HIV/HCV coinfected patients who develop severe allergy to nevirapine have significantly increased risk of death

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People with hepatitis C and HIV coinfection who develop a hypersensitivity reaction to nevirapine (Viramune) have a seven-fold increase in their risk of death when compared to people without HCV, according to Canadian researchers writing in the July 31st edition of AIDS.Their findings add weight to current recommendations that nevirapine should not be used in people with HCV/HIV coinfection.

Nevirapine (Viramune) is a generally well-tolerated non-nucleoside reverse transcriptase inhibitor (NNRTI) but a number of side-effects are seen with this drug. Around 16% of patients will develop a mild to moderate rash while around 6.5% will suffer a more serious rash – usually within six weeks of taking it. But around one in ten patients have elevated liver enzymes while around five per cent will suffer symptomatic liver toxicity.

However, a potentially life-threatening hypersensitivity reaction can occur alongside rash and hepatitis. Women and patients with higher CD4 cell counts are at increased risk of hypersensitivity accompanied by liver toxicity, and because of this women with a CD4 cell count above 250 cells/mm3 and men with a CD4 cell count above 400 cells/mm3 should not start treatment with nevirapine.



An allergic reaction.


A rash is an area of irritated or swollen skin, affecting its colour, appearance, or texture. It may be localised in one part of the body or affect all the skin. Rashes are usually caused by inflammation of the skin, which can have many causes, including an allergic reaction to a medicine.



AIDS defining condition

Any HIV-related illness included in the list of diagnostic criteria for AIDS, which in the presence of HIV infection result in an AIDS diagnosis. They include opportunistic infections and cancers that are life-threatening in a person with HIV.

alanine aminotransferase (ALT)

An enzyme found primarily in the liver. Alanine aminotransferase may be measured as part of a liver function test. Abnormally high blood levels of ALT are a sign of liver inflammation or damage from infection or drugs.

People with hepatitis B or C coinfection, and individuals with raised liver enzymes (specifically ALT) are known to be at higher risk of developing a hypersensitivity reaction to nevirapine too. Instead, the risk of death appears to be elevated as a result of treatment interruption after the hypersensitivity reaction.

Researchers from the British Columbia Centre for Excellence in HIV/AIDS in Canada examined all cases of hypersensitivity in the province's patients who had started antiretroviral therapy with nevirapine between 1997 and 2003.

They identified 66 individuals out of 685 treatment-naïve patients starting a nevirapine-containing regimen between 1997 and 2003. Of these 66 people, 26 (53%) had a HCV co-infection and the researchers compared the risk of death between different groups. HIV-infected patients who developed a HSR to nevirapine and were coinfected with HCV were seven times more likely to die than those without the HSR or HCV coinfection (p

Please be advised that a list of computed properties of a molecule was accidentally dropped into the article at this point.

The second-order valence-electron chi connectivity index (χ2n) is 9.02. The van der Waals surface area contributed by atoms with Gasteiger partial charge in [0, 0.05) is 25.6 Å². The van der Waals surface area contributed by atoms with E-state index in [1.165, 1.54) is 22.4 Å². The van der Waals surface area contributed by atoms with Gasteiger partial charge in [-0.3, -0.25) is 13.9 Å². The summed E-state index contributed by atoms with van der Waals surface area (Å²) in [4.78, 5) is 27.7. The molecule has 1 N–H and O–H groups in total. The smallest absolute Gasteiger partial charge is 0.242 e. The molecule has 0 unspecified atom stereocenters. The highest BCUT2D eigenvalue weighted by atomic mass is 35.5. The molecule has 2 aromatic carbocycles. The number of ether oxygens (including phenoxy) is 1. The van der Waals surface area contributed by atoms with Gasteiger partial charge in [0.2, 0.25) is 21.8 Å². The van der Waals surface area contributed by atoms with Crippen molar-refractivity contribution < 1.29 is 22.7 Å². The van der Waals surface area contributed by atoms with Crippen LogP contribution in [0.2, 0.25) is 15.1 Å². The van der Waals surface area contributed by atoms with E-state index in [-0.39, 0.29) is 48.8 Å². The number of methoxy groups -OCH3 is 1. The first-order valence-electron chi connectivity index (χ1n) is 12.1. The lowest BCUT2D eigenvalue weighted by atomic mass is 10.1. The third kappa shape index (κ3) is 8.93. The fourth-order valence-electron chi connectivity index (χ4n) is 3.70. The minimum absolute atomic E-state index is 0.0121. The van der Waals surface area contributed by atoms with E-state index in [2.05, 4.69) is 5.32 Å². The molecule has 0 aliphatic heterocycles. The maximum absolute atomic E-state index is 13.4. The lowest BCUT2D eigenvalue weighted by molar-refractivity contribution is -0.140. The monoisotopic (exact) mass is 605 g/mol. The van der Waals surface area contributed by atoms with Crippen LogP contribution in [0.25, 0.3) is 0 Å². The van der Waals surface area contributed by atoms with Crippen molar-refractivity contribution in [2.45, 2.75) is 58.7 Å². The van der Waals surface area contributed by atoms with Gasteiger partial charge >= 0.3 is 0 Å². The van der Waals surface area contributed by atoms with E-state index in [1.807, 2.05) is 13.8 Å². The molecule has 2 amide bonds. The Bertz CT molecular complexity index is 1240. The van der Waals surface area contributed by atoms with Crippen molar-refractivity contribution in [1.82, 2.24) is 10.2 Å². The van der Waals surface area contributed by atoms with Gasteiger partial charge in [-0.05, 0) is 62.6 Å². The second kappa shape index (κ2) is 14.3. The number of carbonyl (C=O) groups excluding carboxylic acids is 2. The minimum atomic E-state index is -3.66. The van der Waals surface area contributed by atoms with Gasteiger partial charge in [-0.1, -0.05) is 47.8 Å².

The causes of death were similar for both nevirapine-tolerant and hypersensitive patients and were mainly due to HIV disease progression. The authors say the influence of the nevirapine HSR on HCV infection and mortality was “unexpected” but shows it plays some sort of role in modifying the association between the virus and the risk of death. HIV-infected people who developed the HSR but were not HCV-infected had a small but not statistically significant increase in risk of death.

Hypersensitivity or liver failure caused by nevirapine was not the direct cause of death in any patient who experienced hypersensitivity reaction. The risk of death appeared to be elevated in patients with HCV coinfection and hypersensitivity due to treatment interruptions, with nine deaths in 13 patients who did not resume therapy dying during the follow-up period, compared to only one death among 22 patients who resumed therapy within six months of experiencing a hypersensitivity reaction.

A fourfold increase in the risk of death (due to non-AIDS-defining causes) in HIV/HCV coinfected patients was seen among those with HCV who interrupted their antiretroviral treatment in the SMART study, according to findings presented last month at the International AIDS Society conference in Sydney.

Several factors have been associated with increased risk of developing nevirapine HSR including CD4 cell counts of 250 cells/mm3 or above, being female, prolonged exposure to any antiretroviral drug and raised liver enzymes at start of treatment. No such risk factors could be identified in this study, possibly because the numbers studied were too small to reveal them.

However the authors say the results support the recommendation that nevirapine should not be used in people who are infected with both HIV and HCV.


Phillips E et al. Determinants of nevirapine hypersensitivity and its effect on the association between hepatitis C status and mortality in antiretroviral drug-naïve HIV-positive patients. AIDS 21: 1561-1568, 2007.